The first piece of advice I have for surviving transition is to trust God's plan. I know that is much easier said than done, but it is important to remember that we are not in control, and God will never abandon us. This can be scary, but if we wait until we know the whole plan to take the first step, we'll never get anywhere.
     My second piece of advice is to learn from the transition. Since times of change often bring up negative emotions, it is tempting to get through them as quickly as possible and never look back. But there is always something to be learned each time a transition comes along. So take the lessons you learned in whatever stage you are leaving, and carry them with you into the next stage.
     And lastly and most importantly, if we learn nothing else from unexpected change, let's learn to be kind to each other. You're probably rolling your eyes over how corny that sounds, but I really believe it's true.  We can never know when our paths will cross and when they will separate again, so there's no time like the present to start treating each other well.




Sunday, September 24, 2017

The Great Commission is for Everyone


I’m sure you’re all familiar with the passage in Matthew 28 that’s known to many of us as the Great Commission. It’s often used to talk about missionaries, it’s used almost every time someone starts a GoFundMe for their summer mission trip (guilty). It’s referenced in the majority of sermons I’ve heard around the topic of what it means to be in mission.
    The Great Commission to me, is deeply rooted in the memory of my mother kneeling by my bed each night for many years of my childhood and praying for me. It is rooted in the memory of delivering Meals on Wheels with one grandmother, and sitting beside my other grandmother as she taught Sunday school at our local nursing home.
    It was all those nights my father came home after a ten hour workday and asked me about my day as soon as he walked in the door, and his continued enthusiasm at the thought of me living in Alaska
    It was my brother checking on me after a long work day to make sure training is going well.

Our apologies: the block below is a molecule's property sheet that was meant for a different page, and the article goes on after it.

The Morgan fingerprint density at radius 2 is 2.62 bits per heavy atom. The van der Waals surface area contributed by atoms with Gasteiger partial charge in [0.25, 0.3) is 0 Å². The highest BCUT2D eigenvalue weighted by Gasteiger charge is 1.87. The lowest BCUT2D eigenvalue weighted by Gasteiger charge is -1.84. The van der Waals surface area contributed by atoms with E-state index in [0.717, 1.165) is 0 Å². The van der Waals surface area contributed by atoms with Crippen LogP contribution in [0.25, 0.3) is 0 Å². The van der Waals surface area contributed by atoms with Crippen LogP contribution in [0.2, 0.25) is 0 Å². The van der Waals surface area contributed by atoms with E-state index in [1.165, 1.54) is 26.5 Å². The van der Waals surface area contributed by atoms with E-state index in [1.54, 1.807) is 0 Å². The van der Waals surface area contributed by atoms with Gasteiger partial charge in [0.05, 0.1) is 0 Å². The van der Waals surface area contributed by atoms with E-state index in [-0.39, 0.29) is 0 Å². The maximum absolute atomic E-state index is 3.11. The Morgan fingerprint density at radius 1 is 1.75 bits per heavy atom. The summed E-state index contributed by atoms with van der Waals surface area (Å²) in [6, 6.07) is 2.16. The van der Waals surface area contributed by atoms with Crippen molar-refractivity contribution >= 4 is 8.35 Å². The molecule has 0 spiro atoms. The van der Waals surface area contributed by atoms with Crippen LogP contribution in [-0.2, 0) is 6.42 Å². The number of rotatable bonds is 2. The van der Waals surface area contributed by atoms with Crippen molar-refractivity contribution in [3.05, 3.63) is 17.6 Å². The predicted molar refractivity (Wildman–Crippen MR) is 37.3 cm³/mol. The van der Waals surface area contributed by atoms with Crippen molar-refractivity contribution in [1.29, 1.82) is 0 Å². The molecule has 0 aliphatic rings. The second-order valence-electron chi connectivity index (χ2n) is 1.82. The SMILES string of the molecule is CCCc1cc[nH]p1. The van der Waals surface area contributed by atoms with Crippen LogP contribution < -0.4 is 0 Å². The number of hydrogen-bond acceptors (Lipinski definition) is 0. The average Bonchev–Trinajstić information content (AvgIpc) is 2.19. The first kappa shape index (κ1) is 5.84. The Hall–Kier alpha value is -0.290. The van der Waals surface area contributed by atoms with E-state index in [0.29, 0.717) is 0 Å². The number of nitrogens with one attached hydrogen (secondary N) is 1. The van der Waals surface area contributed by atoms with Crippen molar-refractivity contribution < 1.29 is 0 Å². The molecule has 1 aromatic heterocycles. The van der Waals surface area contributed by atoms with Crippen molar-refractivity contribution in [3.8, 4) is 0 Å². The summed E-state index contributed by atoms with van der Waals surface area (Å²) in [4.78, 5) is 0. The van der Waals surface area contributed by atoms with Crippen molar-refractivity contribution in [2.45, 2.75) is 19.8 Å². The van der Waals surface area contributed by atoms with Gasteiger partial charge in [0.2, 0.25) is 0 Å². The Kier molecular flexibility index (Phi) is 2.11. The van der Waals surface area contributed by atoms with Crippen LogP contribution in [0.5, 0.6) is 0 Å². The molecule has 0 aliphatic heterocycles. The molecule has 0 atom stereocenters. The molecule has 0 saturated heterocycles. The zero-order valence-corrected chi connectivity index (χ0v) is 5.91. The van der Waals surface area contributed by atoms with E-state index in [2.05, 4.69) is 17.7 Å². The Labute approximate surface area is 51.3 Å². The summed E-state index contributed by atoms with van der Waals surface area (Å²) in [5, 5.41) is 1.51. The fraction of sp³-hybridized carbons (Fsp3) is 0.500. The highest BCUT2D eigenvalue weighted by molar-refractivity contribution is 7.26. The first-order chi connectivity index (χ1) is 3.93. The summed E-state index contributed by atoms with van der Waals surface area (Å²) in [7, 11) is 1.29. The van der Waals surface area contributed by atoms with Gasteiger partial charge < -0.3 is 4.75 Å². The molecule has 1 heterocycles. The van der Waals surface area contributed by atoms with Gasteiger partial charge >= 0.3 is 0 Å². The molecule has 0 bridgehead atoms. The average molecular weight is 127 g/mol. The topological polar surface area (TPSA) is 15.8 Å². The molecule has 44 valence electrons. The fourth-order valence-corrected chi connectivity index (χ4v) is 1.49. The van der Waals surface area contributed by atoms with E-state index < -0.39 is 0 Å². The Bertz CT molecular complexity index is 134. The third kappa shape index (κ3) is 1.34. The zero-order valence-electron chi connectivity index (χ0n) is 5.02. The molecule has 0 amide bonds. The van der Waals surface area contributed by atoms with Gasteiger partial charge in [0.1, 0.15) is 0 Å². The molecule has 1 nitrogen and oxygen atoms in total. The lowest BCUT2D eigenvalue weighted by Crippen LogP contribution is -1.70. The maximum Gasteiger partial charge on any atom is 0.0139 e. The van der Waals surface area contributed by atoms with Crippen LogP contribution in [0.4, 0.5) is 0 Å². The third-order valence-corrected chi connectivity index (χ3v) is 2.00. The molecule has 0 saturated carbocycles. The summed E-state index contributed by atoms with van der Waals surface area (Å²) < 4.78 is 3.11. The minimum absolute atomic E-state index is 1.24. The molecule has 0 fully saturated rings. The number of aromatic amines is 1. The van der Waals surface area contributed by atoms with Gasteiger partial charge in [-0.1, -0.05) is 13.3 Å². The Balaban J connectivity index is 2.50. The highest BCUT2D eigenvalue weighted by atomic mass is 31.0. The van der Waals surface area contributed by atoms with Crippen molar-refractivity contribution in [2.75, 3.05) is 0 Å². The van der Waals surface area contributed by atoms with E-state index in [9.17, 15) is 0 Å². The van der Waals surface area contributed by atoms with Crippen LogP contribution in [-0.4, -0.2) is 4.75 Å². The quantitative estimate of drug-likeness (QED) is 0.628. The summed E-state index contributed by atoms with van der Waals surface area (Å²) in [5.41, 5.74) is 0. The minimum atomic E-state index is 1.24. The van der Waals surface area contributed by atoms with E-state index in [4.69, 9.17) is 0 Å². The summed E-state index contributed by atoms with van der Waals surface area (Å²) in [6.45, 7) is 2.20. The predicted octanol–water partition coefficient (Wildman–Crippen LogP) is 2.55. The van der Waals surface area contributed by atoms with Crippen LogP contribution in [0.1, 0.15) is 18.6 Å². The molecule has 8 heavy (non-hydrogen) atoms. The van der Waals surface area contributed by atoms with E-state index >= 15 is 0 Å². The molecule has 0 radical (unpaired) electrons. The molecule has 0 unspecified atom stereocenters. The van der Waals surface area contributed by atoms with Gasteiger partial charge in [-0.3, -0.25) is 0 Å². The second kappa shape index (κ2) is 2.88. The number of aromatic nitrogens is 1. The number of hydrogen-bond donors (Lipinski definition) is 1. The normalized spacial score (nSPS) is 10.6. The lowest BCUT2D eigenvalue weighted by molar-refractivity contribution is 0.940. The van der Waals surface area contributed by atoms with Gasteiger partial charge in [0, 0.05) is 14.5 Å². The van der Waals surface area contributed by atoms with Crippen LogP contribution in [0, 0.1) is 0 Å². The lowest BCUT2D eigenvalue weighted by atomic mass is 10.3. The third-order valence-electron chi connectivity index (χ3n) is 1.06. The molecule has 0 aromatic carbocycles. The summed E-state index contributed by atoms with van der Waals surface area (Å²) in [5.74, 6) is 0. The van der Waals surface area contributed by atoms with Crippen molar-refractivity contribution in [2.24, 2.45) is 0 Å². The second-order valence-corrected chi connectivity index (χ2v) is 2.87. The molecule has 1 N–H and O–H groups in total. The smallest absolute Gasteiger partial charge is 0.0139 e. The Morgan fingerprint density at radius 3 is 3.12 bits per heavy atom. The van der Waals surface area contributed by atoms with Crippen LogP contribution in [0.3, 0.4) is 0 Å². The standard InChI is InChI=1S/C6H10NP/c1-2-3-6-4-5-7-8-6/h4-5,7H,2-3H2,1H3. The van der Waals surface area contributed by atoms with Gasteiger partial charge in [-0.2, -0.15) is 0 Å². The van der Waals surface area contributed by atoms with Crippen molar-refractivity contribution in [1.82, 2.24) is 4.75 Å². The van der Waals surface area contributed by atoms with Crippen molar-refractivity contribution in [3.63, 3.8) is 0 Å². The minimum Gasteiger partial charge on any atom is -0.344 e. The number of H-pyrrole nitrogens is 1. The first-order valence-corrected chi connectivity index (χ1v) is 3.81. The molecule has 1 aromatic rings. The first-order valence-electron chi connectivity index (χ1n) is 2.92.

And It was my church family, always asking me about my “next mission trip”, every single Sunday, repeatedly and without fail, because they believed I could be a missionary long before I believed it myself.
    The Great Commission in my life was not singular. I did not wake up one day and hear a sudden unexplained call from God to do mission work. Serving God was something that was exemplified by the people all around me, who followed the Great Commission right where they were.
    We may be the ones physically going somewhere, but we are not alone in the journey. I would not be standing here right now if not for all of those people who were part of the great commission in my life. I know that not everyone had an upbringing as easy as mine. I am extremely fortunate that I have always had Christian examples.   Even if your life story is not as smooth as mine has been, I’m sure you can think of at least one person who helped you on your journey to this program. Maybe it was a pastor, teacher or friend, or maybe it was the person who first told you about Global Mission Fellows. Maybe it was someone at Global Ministries, who helped you get through the application process or figure out the logistics of travelling to Atlanta. As we head out on our two years of service, let’s remember that we are not on this mission alone. Let’s notice and give thanks for the people around us, living out the Great Commission every day. Today, consider taking the time to text or Facebook message someone who exemplified the Great Commission in your life. Let them know you are thankful for how they helped you get right here today, on the brink of being commissioned as a Global Mission Fellow.

Sunday, September 17, 2017

How to be a Missionary: A Step by Step Guide